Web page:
Correction: The original article stated that Isner graduated from the University of Georgia. He turned pro with 12 credits left to complete in his Speech Communications degree.

ATP Rotterdam Day One Roundup & Photos: Lopez, Gasquet, Mathieu, Dolgopolov

Catch all the action this week and follow professional tennis photographer Rick Gleijm as he covers ATP Tour’s ABN AMRO World Tennis Tournament in Rotterdam. The gallery below includes day one action.

Three top players were surprised to find themselves on the losing end of their first-round matches.

  • Paul-Henri Mathieu came to Rotterdam as a wildcard into the qualifying draw only to find himself in the second round of the main draw, after stunning Spaniard Feliciano Lopez 4-6, 7-6(5), 6-4.
  • Jesse Huta Galung dispensed of former world number 3 Ivan Ljubicic 7-6(6), 6-3.
  • Sixth-seed Alexandr Dolgopolov also saw his time in Rotterdam come to a premature end as he was defeated by Lukasz Kubot 6-7(4), 6-4, 6-2.
  • Richard Gasquet also came through in three sets beating Flavio Cipolla 6-3, 1-6, 6-1.

For a full recap of Roger Federer‘s and Juan Martin Del Potro‘s press conferences from earlier today, go here.

Full Tuesday schedule below.


CENTRE COURT start 11:00 am
[Q] R De Voest (RSA) vs A Seppi (ITA)
[WC] I Sijsling (NED) vs J Nieminen (FIN)

Not Before 1:30 PM
[7] V Troicki (SRB) vs [WC] T de Bakker (NED)
F Cermak (CZE) / F Polasek (SVK) vs J Del Potro (ARG) / P Petzschner (GER)

Not Before 7:30 PM
R Haase (NED) vs N Davydenko (RUS)
M Youzhny (RUS) vs I Kunitsyn (RUS)

COURT 1 start 2:00 pm
A Bogomolov Jr. (RUS) / D Norman (BEL) vs [4] M Bhupathi (IND) / R Bopanna (IND)

Not Before 3:30 PM
[8] M Granollers (ESP) vs P Kohlschreiber (GER)

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Sony Ericsson highlights: Ana Ivanovic dances the Petkovic

So how is everyone’s first week of the Sony Ericsson Open coming along? Are your favorites still in or are they already out of the singles tournament? I hope for many of you that it is an enjoyable ride so far.  It has been for me and it is not because of the news that Roger Federer tied with Pete Sampras’ 7th place with 762 victories each.  Or that Kim Clijsters is feeding daughter Jada extra jodium to counteract radioactive radiation that hit the atmosphere after the tsunami in Japan two weeks ago.  Because of that disaster Clijsters has said to the press that she will not play in Japan or Beijing for this year. In  a statement released by the WTA Tour, Clijsters had the following to say:

“Most importantly, my thoughts and sympathies are with the people in Japan,” Kim Clijsters said in the statement. “It’s heart-wrenching to see what they’re going through right now. Of course the health and safety of anyone traveling to a potentially impacted area is my top priority as well as the WTA’s, and I know that the WTA will continue to monitor the situation.”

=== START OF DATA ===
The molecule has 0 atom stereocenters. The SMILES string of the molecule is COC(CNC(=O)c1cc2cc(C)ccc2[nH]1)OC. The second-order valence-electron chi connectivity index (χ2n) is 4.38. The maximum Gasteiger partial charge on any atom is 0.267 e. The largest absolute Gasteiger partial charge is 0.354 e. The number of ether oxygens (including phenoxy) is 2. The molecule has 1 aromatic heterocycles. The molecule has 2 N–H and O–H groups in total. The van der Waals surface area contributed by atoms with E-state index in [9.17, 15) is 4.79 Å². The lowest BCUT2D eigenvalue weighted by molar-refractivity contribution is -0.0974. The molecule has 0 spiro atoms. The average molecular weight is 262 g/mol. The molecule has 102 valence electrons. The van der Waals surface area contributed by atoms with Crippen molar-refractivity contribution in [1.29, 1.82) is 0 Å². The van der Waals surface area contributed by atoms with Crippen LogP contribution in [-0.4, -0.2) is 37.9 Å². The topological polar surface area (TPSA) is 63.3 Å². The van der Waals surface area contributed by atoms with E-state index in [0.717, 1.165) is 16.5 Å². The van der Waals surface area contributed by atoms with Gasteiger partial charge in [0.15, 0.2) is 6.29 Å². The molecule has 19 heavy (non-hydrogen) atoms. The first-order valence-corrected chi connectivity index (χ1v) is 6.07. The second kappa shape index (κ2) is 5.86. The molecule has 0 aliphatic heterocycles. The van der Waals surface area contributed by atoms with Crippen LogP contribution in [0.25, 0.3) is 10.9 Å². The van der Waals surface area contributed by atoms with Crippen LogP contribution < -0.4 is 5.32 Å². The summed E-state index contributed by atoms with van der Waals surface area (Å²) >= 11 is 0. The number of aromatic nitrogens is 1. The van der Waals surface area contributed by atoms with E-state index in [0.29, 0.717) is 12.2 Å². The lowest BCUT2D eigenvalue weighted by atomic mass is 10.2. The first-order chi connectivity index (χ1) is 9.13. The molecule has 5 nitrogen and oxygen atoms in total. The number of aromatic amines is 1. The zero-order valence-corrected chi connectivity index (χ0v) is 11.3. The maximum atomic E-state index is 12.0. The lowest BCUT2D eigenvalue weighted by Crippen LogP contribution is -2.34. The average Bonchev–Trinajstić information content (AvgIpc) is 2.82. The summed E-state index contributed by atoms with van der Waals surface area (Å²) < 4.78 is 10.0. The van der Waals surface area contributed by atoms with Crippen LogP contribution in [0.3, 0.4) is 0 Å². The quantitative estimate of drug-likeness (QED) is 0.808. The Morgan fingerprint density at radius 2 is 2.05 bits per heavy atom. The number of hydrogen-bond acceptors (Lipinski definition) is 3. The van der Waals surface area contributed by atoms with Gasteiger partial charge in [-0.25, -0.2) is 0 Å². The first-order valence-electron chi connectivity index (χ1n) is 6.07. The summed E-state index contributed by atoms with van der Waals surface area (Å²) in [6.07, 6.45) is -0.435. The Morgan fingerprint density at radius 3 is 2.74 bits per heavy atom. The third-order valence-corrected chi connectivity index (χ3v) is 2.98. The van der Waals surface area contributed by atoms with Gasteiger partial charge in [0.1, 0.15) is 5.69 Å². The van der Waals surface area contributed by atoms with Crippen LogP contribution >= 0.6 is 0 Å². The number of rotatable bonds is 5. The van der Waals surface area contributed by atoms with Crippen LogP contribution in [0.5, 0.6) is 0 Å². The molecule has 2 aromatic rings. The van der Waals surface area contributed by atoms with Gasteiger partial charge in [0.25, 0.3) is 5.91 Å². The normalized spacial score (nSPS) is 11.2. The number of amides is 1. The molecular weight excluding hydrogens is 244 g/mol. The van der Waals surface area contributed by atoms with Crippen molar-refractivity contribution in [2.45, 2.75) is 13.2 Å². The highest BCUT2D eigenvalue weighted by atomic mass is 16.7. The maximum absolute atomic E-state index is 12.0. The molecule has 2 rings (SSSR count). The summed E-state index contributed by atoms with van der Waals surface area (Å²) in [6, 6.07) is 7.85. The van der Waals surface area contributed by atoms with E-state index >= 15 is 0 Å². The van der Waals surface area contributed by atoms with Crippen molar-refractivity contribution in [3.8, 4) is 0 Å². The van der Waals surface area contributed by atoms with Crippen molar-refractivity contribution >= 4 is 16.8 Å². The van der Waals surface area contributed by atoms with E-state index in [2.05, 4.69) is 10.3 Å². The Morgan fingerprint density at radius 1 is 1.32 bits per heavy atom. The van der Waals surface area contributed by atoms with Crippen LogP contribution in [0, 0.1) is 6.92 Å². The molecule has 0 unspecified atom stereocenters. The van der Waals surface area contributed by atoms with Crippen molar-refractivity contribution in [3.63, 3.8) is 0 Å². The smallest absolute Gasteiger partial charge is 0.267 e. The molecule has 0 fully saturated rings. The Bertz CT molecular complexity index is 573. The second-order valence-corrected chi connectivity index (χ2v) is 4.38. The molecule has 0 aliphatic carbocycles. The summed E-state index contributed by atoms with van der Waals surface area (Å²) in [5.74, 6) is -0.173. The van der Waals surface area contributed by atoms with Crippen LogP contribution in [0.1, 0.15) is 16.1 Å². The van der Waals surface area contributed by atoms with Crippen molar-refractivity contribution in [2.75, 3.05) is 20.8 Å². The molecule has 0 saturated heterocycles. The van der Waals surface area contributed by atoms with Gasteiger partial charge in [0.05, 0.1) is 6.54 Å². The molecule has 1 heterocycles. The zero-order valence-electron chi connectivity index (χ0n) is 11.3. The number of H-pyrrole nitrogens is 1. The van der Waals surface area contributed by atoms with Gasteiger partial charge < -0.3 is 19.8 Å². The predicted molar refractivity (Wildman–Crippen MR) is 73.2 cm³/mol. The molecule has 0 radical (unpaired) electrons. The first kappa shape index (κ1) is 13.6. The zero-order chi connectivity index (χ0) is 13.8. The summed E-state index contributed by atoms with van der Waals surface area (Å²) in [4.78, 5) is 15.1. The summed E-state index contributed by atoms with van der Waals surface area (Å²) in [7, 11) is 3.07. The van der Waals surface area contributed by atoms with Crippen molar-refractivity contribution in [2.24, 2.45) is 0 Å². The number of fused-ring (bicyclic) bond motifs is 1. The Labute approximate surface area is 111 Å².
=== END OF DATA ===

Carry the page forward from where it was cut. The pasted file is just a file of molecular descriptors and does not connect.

It is very understandable that you don’t want to go play there but I also think that a tennis tournament could be the furthest thing on their mind. Ofcourse we are very greatful for the great message that Kim Clijsters and other WTA tour and ATP Tour players have sent to Japan. From benefit soccer matches to Caroline Wozniacki & Victoria Azarenka creating a huge ad. It is great to see that tennis players are so involved with the world and are politically aware . They raised money for Haiti in 2010, Australia in 2011 and now Japan.It is a great gesture.

To complete my ongoing list of  remarkable things that happened this week in the world of international tennis, the racy ad that featured a very sexy Serena Williams in a Topspin 4 commercial. Now I don’t have a problem with that advertisement but then again I am from the Netherlands. I don’t know if that makes a difference with whereever you are but it does, apparently, in other parts of the world. But then again I can understand 2K Sports for not running it. They are selling a tennis game and not subscriptions to Playboy.

Ofcourse one of the biggest the surprises this week was Andy Roddick’s demise. He didn’t give up without a fight though. He admirably finished his lost match versus Paraguay’s Pablo Cuevas 6-4, 7-6. After three visits from his trainer in the second set and his  trouble breathing because of chest congestion Roddick admitted to the press that he has sustained an injury but would not ellaborate any further.Roddick has struggled with a bronchial infection since last month and plans to see a doctor when he gets back to Texas.

More exciting news was  LeBron James and Dwayne Wade came to watch Rafael Nadal’s match. And they didn’t just watch the game but they were also part of the coin toss.

“There’s certain things in Miami that guys should experience,” Wade said. “So I had to drag LeBron out here, but I think this is something he’ll probably come back to next year and come back for years after that. This is a good experience. It’s something different and it’s a great day off, getting over here with the kids.”